Tue, Aug 19, 2008 - Page 8 News List

EDITORIAL: A newer KMT method of torture

Although there is no historical evidence that it was invented by the Chinese, it may be appropriate to note that one of the oldest forms of coercion is known as “Chinese water torture.” By continuously dripping water on a victim’s head over an extended period of time, it is said that the technique can drive a victim insane.

Nowadays, it seems like those drops of water are being applied to Taiwan’s forehead, with each droplet taxing the nation’s identity a little more each time. What’s worse is that — like a real victim of torture — Taiwanese appear to be strapped to a chair and fated to a long period of suffering. And the torturer is a tag team: the Chinese Communist Party and the Chinese Nationalist Party (KMT).

Drip: “Chinese Taipei.” Drop: “Chunghwa Post.” Drip: No WHO or UN application under the name “Taiwan.” Drop: Our elected president is but a “Mr.” Drip: The possible renaming of National Democracy Memorial Hall, after the murderous dictator the monument was built for. And drop: In the Dominican Republic over the weekend, where President Ma Ying-jeou’s (馬英九) delegation was referred to — for all to see and without as much as a complaint — as “China, Taiwan.”

This latest instance, however, may just be too much to bear, as it was not only unacceptable but also an insult to the intelligence. Queried by reporters about the name, a Taiwanese embassy official in Santo Domingo (the ambassador could not be bothered to meet the media) said that “China, Taiwan” had no ideological connotation because when people in the Dominican Republic say “China,” they mean “Taiwan.”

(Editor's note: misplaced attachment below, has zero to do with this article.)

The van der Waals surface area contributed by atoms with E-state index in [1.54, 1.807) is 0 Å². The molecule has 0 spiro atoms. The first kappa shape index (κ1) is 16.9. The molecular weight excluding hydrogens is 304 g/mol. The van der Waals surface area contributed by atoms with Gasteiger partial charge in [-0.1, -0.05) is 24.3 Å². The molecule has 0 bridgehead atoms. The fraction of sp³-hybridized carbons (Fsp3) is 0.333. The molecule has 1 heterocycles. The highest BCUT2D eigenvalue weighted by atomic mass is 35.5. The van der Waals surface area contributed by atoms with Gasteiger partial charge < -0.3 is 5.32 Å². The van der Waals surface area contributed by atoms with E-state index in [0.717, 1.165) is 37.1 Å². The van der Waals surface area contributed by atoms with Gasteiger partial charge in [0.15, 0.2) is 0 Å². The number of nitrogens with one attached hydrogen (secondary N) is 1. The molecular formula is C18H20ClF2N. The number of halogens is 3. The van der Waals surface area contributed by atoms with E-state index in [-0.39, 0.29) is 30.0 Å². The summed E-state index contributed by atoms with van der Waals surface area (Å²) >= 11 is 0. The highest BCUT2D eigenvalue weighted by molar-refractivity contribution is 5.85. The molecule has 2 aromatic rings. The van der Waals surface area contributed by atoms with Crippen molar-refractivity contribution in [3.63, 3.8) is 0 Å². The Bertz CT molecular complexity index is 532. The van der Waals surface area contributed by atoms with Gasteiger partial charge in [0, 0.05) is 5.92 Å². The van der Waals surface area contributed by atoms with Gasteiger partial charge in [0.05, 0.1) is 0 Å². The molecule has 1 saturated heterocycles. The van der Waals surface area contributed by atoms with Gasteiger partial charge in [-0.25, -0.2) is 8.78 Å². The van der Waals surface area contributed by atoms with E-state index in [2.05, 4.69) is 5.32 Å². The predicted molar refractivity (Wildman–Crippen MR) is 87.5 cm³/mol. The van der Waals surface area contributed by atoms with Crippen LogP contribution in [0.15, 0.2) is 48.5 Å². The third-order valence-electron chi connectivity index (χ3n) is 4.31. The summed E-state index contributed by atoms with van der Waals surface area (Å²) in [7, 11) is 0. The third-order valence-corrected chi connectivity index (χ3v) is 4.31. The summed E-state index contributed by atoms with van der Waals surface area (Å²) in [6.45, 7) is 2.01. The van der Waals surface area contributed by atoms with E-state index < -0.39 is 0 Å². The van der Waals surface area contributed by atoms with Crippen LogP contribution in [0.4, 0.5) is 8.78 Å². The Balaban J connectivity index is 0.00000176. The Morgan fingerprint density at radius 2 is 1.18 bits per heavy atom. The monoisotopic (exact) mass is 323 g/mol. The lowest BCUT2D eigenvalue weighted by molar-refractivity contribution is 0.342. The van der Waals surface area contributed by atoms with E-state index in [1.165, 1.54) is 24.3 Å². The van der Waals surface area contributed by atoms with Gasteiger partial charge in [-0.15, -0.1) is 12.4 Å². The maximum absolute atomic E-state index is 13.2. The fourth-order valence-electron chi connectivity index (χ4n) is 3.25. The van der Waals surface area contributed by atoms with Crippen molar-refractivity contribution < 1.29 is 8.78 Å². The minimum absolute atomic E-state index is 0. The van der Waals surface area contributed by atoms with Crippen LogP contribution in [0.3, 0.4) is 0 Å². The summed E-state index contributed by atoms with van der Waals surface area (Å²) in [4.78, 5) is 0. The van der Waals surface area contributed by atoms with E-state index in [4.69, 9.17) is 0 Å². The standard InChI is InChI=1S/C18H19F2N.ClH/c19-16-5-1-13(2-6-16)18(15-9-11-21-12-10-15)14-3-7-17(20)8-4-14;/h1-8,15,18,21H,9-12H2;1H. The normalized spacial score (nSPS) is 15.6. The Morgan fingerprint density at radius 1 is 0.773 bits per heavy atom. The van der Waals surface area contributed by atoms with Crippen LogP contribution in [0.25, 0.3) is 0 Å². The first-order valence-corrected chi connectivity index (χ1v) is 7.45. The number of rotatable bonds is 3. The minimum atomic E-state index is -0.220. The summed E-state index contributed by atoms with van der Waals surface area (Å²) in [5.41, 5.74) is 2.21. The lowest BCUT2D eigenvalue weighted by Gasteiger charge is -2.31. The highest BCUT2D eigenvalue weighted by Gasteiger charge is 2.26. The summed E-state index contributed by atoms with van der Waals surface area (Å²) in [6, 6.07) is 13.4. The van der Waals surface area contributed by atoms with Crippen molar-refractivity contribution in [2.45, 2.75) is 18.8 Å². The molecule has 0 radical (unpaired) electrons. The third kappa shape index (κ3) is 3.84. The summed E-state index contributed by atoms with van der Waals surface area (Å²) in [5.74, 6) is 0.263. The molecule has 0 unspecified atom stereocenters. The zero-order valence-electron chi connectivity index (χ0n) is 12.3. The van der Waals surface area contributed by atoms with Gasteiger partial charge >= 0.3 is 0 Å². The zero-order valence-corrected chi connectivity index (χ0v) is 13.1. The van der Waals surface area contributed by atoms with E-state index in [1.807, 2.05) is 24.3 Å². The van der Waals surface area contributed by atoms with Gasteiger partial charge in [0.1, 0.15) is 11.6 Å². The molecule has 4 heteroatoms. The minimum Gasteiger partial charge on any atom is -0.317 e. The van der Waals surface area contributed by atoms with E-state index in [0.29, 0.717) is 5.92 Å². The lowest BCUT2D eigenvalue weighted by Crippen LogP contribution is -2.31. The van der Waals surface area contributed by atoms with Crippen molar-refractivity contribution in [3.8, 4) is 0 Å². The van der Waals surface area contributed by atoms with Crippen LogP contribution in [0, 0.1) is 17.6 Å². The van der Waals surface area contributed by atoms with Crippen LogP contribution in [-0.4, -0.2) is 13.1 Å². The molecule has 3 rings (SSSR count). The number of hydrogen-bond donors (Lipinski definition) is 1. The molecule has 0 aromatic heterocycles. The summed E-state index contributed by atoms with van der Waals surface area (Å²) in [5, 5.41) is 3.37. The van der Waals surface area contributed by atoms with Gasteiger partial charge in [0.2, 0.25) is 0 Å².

National Security Council Secretary-General Su Chi (蘇起), who was part of the delegation and who himself seems to find it difficult to differentiate between the two countries, echoed those comments.

Not only are we supposed to swallow that asinine explanation, but Su and the official’s comments were insulting to the people in our allied country, who are said to be unable to tell the difference between Taiwan and the country next door, in the glare of the Olympic Games media frenzy as we speak, 267 times the size of Taiwan and whose population is about 57 times bigger. To think that people in the Caribbean cannot tell the difference between the two countries is condescending and fails to explain how using “China, Taiwan” could help those supposedly ignorant people differentiate between Taipei and Beijing.

At the minimum, it is no way to treat a diplomatic ally who has stood by us for more than 60 years. At the worst, it is consistent with a blurring of the lines the Ma administration has undertaken and the confusing signals that make it increasingly difficult for the rest of the world to tell the difference between Taiwan and China.

If those signals continue, the world could very well reach the conclusion that Taiwan just doesn’t care whether people can tell the difference between the two countries, which can only result in further isolation for Taiwanese.

Before the penultimate drop drives us insane, let’s give those straps a good yank and get up from that chair. The torturers have had enough fun.

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